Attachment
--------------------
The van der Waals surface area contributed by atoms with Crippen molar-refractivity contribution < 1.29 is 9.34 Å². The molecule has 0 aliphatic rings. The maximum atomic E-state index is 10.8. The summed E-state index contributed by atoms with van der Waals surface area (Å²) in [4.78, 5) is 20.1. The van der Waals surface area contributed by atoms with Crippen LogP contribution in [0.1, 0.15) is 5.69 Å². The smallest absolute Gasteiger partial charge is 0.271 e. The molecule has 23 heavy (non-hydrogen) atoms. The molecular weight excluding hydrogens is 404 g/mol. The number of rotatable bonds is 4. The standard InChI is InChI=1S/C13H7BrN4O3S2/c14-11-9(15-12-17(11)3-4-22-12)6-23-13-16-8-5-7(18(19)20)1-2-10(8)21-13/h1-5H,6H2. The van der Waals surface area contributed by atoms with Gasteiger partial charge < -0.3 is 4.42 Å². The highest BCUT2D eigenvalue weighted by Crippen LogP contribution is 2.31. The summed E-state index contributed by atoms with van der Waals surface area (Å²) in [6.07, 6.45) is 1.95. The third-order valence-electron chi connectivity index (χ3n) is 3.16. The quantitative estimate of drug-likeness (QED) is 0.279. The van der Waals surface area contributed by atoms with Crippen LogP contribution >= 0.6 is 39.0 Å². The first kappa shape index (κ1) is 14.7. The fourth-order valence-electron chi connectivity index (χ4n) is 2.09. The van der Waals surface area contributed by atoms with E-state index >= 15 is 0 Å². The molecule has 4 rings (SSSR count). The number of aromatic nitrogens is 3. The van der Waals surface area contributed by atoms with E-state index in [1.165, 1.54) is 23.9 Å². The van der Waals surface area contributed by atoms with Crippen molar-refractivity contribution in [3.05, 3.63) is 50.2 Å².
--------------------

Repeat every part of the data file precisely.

The van der Waals surface area contributed by atoms with Crippen molar-refractivity contribution < 1.29 is 9.34 Å². The molecule has 0 aliphatic rings. The maximum atomic E-state index is 10.8. The summed E-state index contributed by atoms with van der Waals surface area (Å²) in [4.78, 5) is 20.1. The van der Waals surface area contributed by atoms with Crippen LogP contribution in [0.1, 0.15) is 5.69 Å². The smallest absolute Gasteiger partial charge is 0.271 e. The molecule has 23 heavy (non-hydrogen) atoms. The molecular weight excluding hydrogens is 404 g/mol. The number of rotatable bonds is 4. The standard InChI is InChI=1S/C13H7BrN4O3S2/c14-11-9(15-12-17(11)3-4-22-12)6-23-13-16-8-5-7(18(19)20)1-2-10(8)21-13/h1-5H,6H2. The van der Waals surface area contributed by atoms with Gasteiger partial charge < -0.3 is 4.42 Å². The highest BCUT2D eigenvalue weighted by Crippen LogP contribution is 2.31. The summed E-state index contributed by atoms with van der Waals surface area (Å²) in [6.07, 6.45) is 1.95. The third-order valence-electron chi connectivity index (χ3n) is 3.16. The quantitative estimate of drug-likeness (QED) is 0.279. The van der Waals surface area contributed by atoms with Crippen LogP contribution >= 0.6 is 39.0 Å². The first kappa shape index (κ1) is 14.7. The fourth-order valence-electron chi connectivity index (χ4n) is 2.09. The van der Waals surface area contributed by atoms with E-state index >= 15 is 0 Å². The molecule has 4 rings (SSSR count). The number of aromatic nitrogens is 3. The van der Waals surface area contributed by atoms with E-state index in [1.165, 1.54) is 23.9 Å². The van der Waals surface area contributed by atoms with Crippen molar-refractivity contribution in [3.05, 3.63) is 50.2 Å².